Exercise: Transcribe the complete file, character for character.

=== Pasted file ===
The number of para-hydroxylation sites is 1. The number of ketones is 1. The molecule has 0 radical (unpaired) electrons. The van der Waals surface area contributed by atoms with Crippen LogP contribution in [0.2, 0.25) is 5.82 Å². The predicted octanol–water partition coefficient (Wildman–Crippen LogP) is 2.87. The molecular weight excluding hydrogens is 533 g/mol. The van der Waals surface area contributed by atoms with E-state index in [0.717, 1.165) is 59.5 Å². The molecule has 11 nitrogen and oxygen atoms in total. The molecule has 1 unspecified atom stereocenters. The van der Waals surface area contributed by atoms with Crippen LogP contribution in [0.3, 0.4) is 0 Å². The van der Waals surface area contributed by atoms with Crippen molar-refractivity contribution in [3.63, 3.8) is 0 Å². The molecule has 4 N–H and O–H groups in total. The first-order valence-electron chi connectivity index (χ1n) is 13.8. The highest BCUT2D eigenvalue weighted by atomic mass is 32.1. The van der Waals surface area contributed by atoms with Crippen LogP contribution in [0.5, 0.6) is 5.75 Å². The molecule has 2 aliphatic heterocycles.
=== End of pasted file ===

The number of para-hydroxylation sites is 1. The number of ketones is 1. The molecule has 0 radical (unpaired) electrons. The van der Waals surface area contributed by atoms with Crippen LogP contribution in [0.2, 0.25) is 5.82 Å². The predicted octanol–water partition coefficient (Wildman–Crippen LogP) is 2.87. The molecular weight excluding hydrogens is 533 g/mol. The van der Waals surface area contributed by atoms with E-state index in [0.717, 1.165) is 59.5 Å². The molecule has 11 nitrogen and oxygen atoms in total. The molecule has 1 unspecified atom stereocenters. The van der Waals surface area contributed by atoms with Crippen LogP contribution in [0.3, 0.4) is 0 Å². The van der Waals surface area contributed by atoms with Crippen molar-refractivity contribution in [3.63, 3.8) is 0 Å². The molecule has 4 N–H and O–H groups in total. The first-order valence-electron chi connectivity index (χ1n) is 13.8. The highest BCUT2D eigenvalue weighted by atomic mass is 32.1. The van der Waals surface area contributed by atoms with Crippen LogP contribution in [0.5, 0.6) is 5.75 Å². The molecule has 2 aliphatic heterocycles.